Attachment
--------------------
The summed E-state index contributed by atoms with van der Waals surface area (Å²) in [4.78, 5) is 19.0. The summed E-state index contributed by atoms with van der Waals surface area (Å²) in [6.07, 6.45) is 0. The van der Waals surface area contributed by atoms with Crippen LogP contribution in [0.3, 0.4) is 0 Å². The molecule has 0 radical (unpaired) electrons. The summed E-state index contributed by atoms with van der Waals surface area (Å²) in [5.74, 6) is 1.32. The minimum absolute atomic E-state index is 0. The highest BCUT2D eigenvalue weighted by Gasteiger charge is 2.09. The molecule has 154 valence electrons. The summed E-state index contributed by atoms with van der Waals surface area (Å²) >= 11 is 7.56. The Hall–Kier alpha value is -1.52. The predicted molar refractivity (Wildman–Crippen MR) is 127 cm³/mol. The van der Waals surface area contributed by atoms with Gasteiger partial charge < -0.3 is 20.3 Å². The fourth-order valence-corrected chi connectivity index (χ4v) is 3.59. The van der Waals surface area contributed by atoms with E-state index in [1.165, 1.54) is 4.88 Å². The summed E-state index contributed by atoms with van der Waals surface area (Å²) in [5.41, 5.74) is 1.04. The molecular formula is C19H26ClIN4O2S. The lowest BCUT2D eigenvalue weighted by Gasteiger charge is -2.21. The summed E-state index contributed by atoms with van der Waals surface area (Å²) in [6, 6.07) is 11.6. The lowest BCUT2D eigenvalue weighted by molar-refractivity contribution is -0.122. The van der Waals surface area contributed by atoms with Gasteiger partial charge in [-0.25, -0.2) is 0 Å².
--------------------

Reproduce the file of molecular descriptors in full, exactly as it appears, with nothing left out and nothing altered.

The summed E-state index contributed by atoms with van der Waals surface area (Å²) in [4.78, 5) is 19.0. The summed E-state index contributed by atoms with van der Waals surface area (Å²) in [6.07, 6.45) is 0. The van der Waals surface area contributed by atoms with Crippen LogP contribution in [0.3, 0.4) is 0 Å². The molecule has 0 radical (unpaired) electrons. The summed E-state index contributed by atoms with van der Waals surface area (Å²) in [5.74, 6) is 1.32. The minimum absolute atomic E-state index is 0. The highest BCUT2D eigenvalue weighted by Gasteiger charge is 2.09. The molecule has 154 valence electrons. The summed E-state index contributed by atoms with van der Waals surface area (Å²) >= 11 is 7.56. The Hall–Kier alpha value is -1.52. The predicted molar refractivity (Wildman–Crippen MR) is 127 cm³/mol. The van der Waals surface area contributed by atoms with Gasteiger partial charge < -0.3 is 20.3 Å². The fourth-order valence-corrected chi connectivity index (χ4v) is 3.59. The van der Waals surface area contributed by atoms with E-state index in [1.165, 1.54) is 4.88 Å². The summed E-state index contributed by atoms with van der Waals surface area (Å²) in [5.41, 5.74) is 1.04. The molecular formula is C19H26ClIN4O2S. The lowest BCUT2D eigenvalue weighted by Gasteiger charge is -2.21. The summed E-state index contributed by atoms with van der Waals surface area (Å²) in [6, 6.07) is 11.6. The lowest BCUT2D eigenvalue weighted by molar-refractivity contribution is -0.122. The van der Waals surface area contributed by atoms with Gasteiger partial charge in [-0.25, -0.2) is 0 Å².